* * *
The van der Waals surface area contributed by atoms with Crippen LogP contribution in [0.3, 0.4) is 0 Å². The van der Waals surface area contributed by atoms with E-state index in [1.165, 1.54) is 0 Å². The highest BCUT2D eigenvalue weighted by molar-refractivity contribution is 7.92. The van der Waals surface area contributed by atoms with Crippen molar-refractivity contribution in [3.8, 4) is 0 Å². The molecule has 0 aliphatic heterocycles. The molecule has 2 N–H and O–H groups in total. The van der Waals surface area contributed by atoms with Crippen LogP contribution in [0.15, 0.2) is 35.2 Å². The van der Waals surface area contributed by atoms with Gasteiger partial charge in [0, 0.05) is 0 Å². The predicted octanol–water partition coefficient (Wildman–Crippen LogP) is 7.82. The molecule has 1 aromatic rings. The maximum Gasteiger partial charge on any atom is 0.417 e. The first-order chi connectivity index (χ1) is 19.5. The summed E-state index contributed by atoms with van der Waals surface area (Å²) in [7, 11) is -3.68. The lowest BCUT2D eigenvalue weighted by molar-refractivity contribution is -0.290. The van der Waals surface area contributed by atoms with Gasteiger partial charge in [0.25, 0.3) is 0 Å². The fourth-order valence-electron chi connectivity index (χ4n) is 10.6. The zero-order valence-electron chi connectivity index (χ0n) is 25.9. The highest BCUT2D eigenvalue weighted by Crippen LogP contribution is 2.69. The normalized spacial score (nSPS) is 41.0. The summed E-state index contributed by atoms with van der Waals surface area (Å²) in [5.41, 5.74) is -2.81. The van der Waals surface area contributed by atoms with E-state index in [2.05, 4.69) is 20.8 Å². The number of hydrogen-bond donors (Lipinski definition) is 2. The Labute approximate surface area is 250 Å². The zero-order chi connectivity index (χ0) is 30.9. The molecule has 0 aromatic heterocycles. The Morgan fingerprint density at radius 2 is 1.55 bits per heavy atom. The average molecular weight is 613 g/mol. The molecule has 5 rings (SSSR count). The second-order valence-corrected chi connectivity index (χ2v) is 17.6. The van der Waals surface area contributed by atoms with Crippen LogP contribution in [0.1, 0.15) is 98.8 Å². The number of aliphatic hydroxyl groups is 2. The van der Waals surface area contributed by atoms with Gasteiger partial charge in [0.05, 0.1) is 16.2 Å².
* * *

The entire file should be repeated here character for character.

The van der Waals surface area contributed by atoms with Crippen LogP contribution in [0.3, 0.4) is 0 Å². The van der Waals surface area contributed by atoms with E-state index in [1.165, 1.54) is 0 Å². The highest BCUT2D eigenvalue weighted by molar-refractivity contribution is 7.92. The van der Waals surface area contributed by atoms with Crippen molar-refractivity contribution in [3.8, 4) is 0 Å². The molecule has 0 aliphatic heterocycles. The molecule has 2 N–H and O–H groups in total. The van der Waals surface area contributed by atoms with Crippen LogP contribution in [0.15, 0.2) is 35.2 Å². The van der Waals surface area contributed by atoms with Gasteiger partial charge in [0, 0.05) is 0 Å². The predicted octanol–water partition coefficient (Wildman–Crippen LogP) is 7.82. The molecule has 1 aromatic rings. The maximum Gasteiger partial charge on any atom is 0.417 e. The first-order chi connectivity index (χ1) is 19.5. The summed E-state index contributed by atoms with van der Waals surface area (Å²) in [7, 11) is -3.68. The lowest BCUT2D eigenvalue weighted by molar-refractivity contribution is -0.290. The van der Waals surface area contributed by atoms with Gasteiger partial charge in [0.25, 0.3) is 0 Å². The fourth-order valence-electron chi connectivity index (χ4n) is 10.6. The zero-order valence-electron chi connectivity index (χ0n) is 25.9. The highest BCUT2D eigenvalue weighted by Crippen LogP contribution is 2.69. The normalized spacial score (nSPS) is 41.0. The summed E-state index contributed by atoms with van der Waals surface area (Å²) in [5.41, 5.74) is -2.81. The van der Waals surface area contributed by atoms with E-state index in [2.05, 4.69) is 20.8 Å². The number of hydrogen-bond donors (Lipinski definition) is 2. The Labute approximate surface area is 250 Å². The zero-order chi connectivity index (χ0) is 30.9. The molecule has 0 aromatic heterocycles. The Morgan fingerprint density at radius 2 is 1.55 bits per heavy atom. The average molecular weight is 613 g/mol. The molecule has 5 rings (SSSR count). The second-order valence-corrected chi connectivity index (χ2v) is 17.6. The van der Waals surface area contributed by atoms with Crippen LogP contribution in [0.1, 0.15) is 98.8 Å². The number of aliphatic hydroxyl groups is 2. The van der Waals surface area contributed by atoms with Gasteiger partial charge in [0.05, 0.1) is 16.2 Å².